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Pulmonary, Critical Care, and Sleep Pearls |

A Newborn Infant With Oxygen Desaturation During Sleep

Ashley Deschamp, MD; Ameet Daftary, MD
Author and Funding Information

Division of Pediatric Pulmonology, Allergy and Sleep Medicine, Riley Hospital for Children at Indiana University Health, Indianapolis, IN

CORRESPONDENCE TO: Ashley Deschamp, MD, Division of Pediatric Pulmonology, Allergy and Sleep Medicine, Riley Hospital for Children at Indiana University Health, 705 Riley Hospital Dr, ROC 4270, Indianapolis, IN 46202-5225


Copyright 2016, American College of Chest Physicians. All Rights Reserved.


Chest. 2017;151(1):e17-e20. doi:10.1016/j.chest.2016.08.1435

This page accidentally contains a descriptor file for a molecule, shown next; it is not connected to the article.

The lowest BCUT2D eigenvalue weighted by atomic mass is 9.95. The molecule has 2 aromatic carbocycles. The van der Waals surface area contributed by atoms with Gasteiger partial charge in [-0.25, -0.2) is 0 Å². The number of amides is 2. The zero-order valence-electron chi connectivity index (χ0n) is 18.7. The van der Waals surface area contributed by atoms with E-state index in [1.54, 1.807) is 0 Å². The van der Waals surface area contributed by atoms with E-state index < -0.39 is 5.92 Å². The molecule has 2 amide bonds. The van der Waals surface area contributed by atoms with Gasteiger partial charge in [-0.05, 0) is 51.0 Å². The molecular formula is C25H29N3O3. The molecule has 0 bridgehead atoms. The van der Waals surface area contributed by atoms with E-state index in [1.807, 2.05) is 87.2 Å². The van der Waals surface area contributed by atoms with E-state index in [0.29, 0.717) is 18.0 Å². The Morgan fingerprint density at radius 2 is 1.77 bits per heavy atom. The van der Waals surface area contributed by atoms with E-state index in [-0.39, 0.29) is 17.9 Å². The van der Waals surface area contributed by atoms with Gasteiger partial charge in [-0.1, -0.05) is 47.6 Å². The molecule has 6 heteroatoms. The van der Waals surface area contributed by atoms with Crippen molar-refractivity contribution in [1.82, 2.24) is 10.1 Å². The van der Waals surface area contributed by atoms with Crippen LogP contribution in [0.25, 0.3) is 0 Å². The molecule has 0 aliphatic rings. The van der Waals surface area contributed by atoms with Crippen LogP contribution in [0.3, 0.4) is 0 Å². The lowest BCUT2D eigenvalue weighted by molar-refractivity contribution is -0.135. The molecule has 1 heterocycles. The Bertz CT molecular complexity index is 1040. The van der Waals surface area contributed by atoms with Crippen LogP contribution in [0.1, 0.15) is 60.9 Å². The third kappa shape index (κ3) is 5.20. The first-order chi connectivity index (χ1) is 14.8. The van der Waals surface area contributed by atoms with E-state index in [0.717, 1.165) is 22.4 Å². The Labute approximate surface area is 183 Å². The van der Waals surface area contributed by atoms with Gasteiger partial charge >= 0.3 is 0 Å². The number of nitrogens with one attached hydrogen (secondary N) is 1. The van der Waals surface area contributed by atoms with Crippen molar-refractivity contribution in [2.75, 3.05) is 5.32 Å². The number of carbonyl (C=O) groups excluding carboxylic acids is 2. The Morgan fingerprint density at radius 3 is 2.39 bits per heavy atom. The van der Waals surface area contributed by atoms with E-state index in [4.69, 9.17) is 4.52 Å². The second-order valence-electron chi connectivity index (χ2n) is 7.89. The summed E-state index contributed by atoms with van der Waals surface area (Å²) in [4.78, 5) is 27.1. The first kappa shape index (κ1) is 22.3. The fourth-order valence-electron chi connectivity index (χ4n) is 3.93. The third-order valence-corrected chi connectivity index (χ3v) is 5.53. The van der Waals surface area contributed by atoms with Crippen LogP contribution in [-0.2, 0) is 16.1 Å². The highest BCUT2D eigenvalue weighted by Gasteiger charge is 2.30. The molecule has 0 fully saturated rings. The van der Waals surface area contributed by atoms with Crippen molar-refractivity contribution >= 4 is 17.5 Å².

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The patient is a 1-week-old boy born at 37+2 weeks' gestational age through spontaneous vaginal delivery. The pregnancy was complicated by maternal gestational diabetes mellitus and pre-eclampsia. The Apgar score was 9 at both 1 minute and 5 minutes after birth. Because of hypoglycemia at delivery that required IV dextrose, he was admitted to the local neonatal intensive care unit. His blood glucose levels quickly stabilized, dextrose administration was discontinued, and the patient began breast-feeding. On day 2 of life, the patient began having intermittent oxygen desaturation, with oxygen saturation as measured by pulse oximetry down to 70% while sleeping; he was transferred to a tertiary-care NICU for further management. Aside from the hypoxia, he was otherwise asymptomatic. He was breast-feeding without difficulty and had no vomiting or gastroesophageal reflux; no cyanosis, stridor, or snoring; and no seizure-like activity or hypertonicity.

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